Avicii's Final Journal Entries, Which Talked of His 'Fears,' Revealed in New Book

Tim — The Official Biography of Avicii by Måns Mosesson features interviews with his parents, friends and colleagues

Avicii. Photo: Michael Kovac/Getty Images

A series of journal entries written by Avicii in the years leading up to his death have been published in a forthcoming book, and shed light on the late DJ's inner demons as he battled various health woes.

The "Levels" hitmaker, whose real name was Tim Bergling, died by suicide in April 2018 in Muscat, Oman at the age of 28. His tragic death came two years after he announced his retirement from touring following years of chronic health problems, including acute pancreatitis.

In excerpts from Måns Mosesson's upcoming book Tim — The Official Biography of Avicii published by the New York Post, journal entries written by Avicii while he was seeking treatment for drug and alcohol abuse detail his struggles.

In one entry, the Swedish star wrote about how difficult he found it to stop drinking alcohol, per doctor's orders, something he previously said he'd become "dependent" upon to help curb his anxiety.

"I had a hard time accepting never drinking again though strongly suggested from all doctors to wait at least a year before even having a beer," he reportedly wrote. "Of course, I didn't listen to the majority of the doctors, I listened to the couple who said it was OK if I was careful. I was ignorant and naïve and touring the world, still on the never-ending tour — because once you've circled it, guess what? You start right back over again. Those days in hospital were the most anxiety and stress-free days I can remember the past six years, those were my true vacations, as depressing as it might sound."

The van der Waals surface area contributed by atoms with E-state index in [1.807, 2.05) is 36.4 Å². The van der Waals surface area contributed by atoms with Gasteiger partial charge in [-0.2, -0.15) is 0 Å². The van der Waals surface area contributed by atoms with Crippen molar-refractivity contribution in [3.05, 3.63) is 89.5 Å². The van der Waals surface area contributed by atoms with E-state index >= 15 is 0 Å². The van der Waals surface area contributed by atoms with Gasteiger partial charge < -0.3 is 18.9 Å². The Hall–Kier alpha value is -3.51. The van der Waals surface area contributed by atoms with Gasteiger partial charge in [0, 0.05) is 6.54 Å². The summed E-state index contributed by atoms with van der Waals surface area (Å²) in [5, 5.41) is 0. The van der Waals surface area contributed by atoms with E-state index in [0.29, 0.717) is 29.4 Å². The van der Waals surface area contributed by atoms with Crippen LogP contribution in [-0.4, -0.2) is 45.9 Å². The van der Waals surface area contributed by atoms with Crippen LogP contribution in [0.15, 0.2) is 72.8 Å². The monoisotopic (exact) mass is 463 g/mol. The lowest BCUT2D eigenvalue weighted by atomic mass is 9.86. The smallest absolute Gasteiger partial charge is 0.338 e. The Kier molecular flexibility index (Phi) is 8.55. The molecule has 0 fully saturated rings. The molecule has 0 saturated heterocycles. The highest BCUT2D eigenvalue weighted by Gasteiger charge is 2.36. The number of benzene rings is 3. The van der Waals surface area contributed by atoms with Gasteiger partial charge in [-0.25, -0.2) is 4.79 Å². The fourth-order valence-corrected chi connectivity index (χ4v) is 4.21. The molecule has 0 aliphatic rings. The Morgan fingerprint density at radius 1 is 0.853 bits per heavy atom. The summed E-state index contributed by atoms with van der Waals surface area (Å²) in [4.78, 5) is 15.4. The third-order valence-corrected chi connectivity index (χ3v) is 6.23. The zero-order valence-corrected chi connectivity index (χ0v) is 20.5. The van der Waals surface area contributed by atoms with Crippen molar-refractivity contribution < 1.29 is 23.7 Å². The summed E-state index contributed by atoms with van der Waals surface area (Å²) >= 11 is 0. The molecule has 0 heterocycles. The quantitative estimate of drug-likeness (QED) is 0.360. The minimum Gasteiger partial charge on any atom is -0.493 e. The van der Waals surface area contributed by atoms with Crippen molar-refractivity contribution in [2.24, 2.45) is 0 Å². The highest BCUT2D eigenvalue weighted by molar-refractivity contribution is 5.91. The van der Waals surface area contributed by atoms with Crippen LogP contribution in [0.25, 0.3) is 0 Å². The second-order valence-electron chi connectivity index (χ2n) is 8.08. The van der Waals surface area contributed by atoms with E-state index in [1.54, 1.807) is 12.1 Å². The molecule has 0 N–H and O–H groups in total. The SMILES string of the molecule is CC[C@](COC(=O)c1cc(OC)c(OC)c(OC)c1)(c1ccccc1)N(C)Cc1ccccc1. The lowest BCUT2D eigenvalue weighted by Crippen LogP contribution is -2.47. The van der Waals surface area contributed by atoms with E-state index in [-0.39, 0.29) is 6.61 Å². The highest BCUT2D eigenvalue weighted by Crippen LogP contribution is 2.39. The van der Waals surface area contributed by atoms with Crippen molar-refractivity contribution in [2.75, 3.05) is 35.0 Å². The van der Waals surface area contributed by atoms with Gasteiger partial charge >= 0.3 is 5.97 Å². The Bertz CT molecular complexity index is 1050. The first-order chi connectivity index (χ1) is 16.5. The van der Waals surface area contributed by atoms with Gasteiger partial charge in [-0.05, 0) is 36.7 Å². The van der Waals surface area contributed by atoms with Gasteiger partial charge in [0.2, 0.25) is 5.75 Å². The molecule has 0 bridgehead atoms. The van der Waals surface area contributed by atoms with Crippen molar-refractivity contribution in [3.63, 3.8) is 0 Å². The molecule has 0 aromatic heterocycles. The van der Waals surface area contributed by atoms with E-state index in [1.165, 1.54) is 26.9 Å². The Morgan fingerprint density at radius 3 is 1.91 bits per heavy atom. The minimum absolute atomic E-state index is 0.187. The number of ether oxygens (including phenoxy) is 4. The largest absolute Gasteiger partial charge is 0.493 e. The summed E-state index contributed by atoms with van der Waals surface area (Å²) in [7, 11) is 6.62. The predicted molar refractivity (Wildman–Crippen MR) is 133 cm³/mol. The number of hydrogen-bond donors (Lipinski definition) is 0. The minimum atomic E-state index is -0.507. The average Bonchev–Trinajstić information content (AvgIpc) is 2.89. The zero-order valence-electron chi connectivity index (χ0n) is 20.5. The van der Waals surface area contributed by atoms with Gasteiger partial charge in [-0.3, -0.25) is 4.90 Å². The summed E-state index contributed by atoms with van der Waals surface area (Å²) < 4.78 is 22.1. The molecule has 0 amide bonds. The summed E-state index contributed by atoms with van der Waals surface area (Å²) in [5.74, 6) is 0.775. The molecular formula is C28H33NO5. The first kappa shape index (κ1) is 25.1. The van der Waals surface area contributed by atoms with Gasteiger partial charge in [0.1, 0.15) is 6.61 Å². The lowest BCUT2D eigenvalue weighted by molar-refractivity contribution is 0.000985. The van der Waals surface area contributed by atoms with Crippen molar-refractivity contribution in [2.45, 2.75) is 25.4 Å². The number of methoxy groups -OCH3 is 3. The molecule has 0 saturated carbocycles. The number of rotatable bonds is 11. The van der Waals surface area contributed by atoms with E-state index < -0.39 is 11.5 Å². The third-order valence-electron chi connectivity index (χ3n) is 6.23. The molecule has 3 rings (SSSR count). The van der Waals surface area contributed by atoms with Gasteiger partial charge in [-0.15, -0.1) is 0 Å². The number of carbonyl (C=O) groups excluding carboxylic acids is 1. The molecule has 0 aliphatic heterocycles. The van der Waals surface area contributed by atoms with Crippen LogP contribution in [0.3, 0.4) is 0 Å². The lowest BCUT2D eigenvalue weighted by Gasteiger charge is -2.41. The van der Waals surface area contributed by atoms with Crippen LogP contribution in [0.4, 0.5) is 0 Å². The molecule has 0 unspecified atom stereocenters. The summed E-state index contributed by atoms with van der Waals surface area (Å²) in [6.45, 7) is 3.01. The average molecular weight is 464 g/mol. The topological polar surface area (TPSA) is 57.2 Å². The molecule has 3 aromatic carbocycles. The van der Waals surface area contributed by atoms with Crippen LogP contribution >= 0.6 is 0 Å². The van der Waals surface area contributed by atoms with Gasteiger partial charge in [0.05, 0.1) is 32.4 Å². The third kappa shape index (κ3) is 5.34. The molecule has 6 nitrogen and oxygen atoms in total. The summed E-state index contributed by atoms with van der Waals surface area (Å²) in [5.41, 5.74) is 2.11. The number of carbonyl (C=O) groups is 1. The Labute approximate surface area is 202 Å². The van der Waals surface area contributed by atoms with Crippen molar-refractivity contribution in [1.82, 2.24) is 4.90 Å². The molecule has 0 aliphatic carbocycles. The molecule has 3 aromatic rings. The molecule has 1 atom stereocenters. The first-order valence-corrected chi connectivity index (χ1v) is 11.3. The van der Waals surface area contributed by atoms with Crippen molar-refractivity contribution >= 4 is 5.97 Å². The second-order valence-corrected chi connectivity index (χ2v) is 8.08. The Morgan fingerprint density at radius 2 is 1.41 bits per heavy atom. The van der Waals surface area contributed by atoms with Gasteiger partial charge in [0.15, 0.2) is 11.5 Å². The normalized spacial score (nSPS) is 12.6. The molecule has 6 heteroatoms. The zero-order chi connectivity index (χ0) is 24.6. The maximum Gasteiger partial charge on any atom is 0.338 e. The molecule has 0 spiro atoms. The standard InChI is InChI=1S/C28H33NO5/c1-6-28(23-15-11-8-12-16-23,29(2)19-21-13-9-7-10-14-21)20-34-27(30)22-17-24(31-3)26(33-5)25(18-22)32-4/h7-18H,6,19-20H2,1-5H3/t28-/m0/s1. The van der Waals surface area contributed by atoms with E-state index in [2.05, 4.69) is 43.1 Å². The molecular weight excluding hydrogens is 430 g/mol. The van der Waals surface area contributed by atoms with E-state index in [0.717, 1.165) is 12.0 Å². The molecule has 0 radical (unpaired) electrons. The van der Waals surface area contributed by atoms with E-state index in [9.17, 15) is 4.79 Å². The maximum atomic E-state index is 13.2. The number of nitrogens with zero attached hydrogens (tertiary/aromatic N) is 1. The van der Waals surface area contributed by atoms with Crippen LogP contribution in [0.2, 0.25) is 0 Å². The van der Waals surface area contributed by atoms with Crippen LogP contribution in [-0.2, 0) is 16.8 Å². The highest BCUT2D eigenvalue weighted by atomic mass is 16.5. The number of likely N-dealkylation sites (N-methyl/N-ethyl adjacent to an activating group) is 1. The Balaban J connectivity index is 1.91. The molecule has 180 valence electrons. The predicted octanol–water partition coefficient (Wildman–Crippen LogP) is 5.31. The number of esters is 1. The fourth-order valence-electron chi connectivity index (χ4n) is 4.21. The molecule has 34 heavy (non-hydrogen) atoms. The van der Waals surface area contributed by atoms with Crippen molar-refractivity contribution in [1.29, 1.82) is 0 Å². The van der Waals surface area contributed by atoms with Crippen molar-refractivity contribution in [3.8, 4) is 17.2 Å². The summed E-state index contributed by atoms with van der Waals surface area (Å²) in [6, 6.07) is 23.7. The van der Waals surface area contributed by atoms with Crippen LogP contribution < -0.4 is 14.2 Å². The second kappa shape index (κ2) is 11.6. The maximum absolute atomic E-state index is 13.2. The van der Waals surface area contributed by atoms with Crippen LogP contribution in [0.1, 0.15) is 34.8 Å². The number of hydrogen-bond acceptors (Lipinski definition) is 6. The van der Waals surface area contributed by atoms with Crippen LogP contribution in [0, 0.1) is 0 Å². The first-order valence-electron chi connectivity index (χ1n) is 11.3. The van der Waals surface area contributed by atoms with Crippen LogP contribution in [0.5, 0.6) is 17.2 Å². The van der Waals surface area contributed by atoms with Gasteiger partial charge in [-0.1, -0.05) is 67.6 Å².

RELATED VIDEO: Avicii's Family Issues New Statement: 'He Could Not Go On Any Longer'

Avicii also wrote about his recovery from acute pancreatitis, for which he was hospitalized in 2012 and 2013. The following year, he had his gallbladder and appendix removed.

"The relief of going from extreme pain to none, knowing that no one is expecting anything other than for you to wait it out (which is the only way of treating pancreatitis) and then recover was huge," he wrote in his journal. "It was an extreme relief considering the insane schedule I had kept up until that point."

The "Wake Me Up" artist also penned a heartbreaking entry in 2015, when he was reportedly staying in the Ibiza Calm rehab center following an intervention from his family, about how he was revamping his approach to understanding his illness.

"It needed to be explained to me very logically and caveman-esque for me to truly understand its nature and how it was harming me. Ouch, pain. Why me pain now? Uncomfortable feeling," he wrote. "Future Tim deal with pain. Future Tim deal with pain better than present Tim because already there's too many present pains more urgent to deal with."

Avicii had also reportedly been embracing Maharishi Mahesh Yogi's meditation practices, and would often meditate for hours at a time, much longer than the recommended 20 minutes.

"It feels like I am in a new default mode of being which is very new and a little bit scary," he wrote. "It felt like the fears the last couple of days caused havoc in me, but I remember the tip to focus on my breathing."

His final entry reportedly read: "The shedding of the soul is the last attachment, before it restarts!"

In a statement released after his death, Avicii's family said that after he'd stopped touring, he'd tried to "find a balance in life to happy and be able to do what he loved most – music."

"He really struggled with thoughts about Meaning, Life, Happiness. He could not go on any longer. He wanted to find peace," the statement continued. "Tim was not made for the business machine he found himself in; he was a sensitive guy who loved his fans but shunned the spotlight. Tim, you will forever be loved and sadly missed. The person you were and your music will keep your memory alive. We love you, Your family."

Mosesson's book, which includes interviews with Avicii's parents, friends and colleagues, will be released on Jan. 18.

If you or someone you know is considering suicide, please contact the National Suicide Prevention Lifeline at 1-800-273-TALK (8255), text "STRENGTH" to the Crisis Text Line at 741-741 or go to suicidepreventionlifeline.org.

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